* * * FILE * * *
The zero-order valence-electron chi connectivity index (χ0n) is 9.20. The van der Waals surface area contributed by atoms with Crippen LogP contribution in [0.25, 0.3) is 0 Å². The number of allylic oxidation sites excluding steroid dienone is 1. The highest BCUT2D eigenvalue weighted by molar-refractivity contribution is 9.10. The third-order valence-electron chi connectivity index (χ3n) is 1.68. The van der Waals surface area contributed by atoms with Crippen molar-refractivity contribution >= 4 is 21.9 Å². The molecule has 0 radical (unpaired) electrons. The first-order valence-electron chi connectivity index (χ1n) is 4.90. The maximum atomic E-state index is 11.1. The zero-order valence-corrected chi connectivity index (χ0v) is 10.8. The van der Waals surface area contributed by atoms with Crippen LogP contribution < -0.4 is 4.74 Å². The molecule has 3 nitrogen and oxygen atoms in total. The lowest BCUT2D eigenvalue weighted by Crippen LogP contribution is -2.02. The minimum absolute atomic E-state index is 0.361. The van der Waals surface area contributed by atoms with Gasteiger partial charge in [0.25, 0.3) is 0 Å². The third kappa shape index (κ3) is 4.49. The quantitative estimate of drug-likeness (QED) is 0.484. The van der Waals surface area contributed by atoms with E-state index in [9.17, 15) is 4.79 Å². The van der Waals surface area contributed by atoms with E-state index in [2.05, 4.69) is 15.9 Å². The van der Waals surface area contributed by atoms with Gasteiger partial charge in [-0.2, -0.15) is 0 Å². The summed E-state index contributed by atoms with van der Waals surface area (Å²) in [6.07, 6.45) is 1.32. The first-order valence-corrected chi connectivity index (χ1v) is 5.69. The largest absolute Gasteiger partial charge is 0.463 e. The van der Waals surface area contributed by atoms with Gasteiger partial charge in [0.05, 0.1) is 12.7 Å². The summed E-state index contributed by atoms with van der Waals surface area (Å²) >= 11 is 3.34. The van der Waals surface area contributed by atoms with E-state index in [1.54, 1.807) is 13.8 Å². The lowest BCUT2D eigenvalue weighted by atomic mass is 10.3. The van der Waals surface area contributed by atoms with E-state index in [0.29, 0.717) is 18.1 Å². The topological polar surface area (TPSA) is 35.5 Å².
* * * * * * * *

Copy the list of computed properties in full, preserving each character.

The zero-order valence-electron chi connectivity index (χ0n) is 9.20. The van der Waals surface area contributed by atoms with Crippen LogP contribution in [0.25, 0.3) is 0 Å². The number of allylic oxidation sites excluding steroid dienone is 1. The highest BCUT2D eigenvalue weighted by molar-refractivity contribution is 9.10. The third-order valence-electron chi connectivity index (χ3n) is 1.68. The van der Waals surface area contributed by atoms with Crippen molar-refractivity contribution >= 4 is 21.9 Å². The molecule has 0 radical (unpaired) electrons. The first-order valence-electron chi connectivity index (χ1n) is 4.90. The maximum atomic E-state index is 11.1. The zero-order valence-corrected chi connectivity index (χ0v) is 10.8. The van der Waals surface area contributed by atoms with Crippen LogP contribution < -0.4 is 4.74 Å². The molecule has 3 nitrogen and oxygen atoms in total. The lowest BCUT2D eigenvalue weighted by Crippen LogP contribution is -2.02. The minimum absolute atomic E-state index is 0.361. The van der Waals surface area contributed by atoms with Gasteiger partial charge in [0.25, 0.3) is 0 Å². The third kappa shape index (κ3) is 4.49. The quantitative estimate of drug-likeness (QED) is 0.484. The van der Waals surface area contributed by atoms with E-state index in [9.17, 15) is 4.79 Å². The van der Waals surface area contributed by atoms with E-state index in [2.05, 4.69) is 15.9 Å². The van der Waals surface area contributed by atoms with Gasteiger partial charge in [-0.2, -0.15) is 0 Å². The summed E-state index contributed by atoms with van der Waals surface area (Å²) in [6.07, 6.45) is 1.32. The first-order valence-corrected chi connectivity index (χ1v) is 5.69. The largest absolute Gasteiger partial charge is 0.463 e. The van der Waals surface area contributed by atoms with Gasteiger partial charge in [0.05, 0.1) is 12.7 Å². The summed E-state index contributed by atoms with van der Waals surface area (Å²) >= 11 is 3.34. The van der Waals surface area contributed by atoms with E-state index in [1.54, 1.807) is 13.8 Å². The lowest BCUT2D eigenvalue weighted by atomic mass is 10.3. The van der Waals surface area contributed by atoms with E-state index in [0.29, 0.717) is 18.1 Å². The topological polar surface area (TPSA) is 35.5 Å².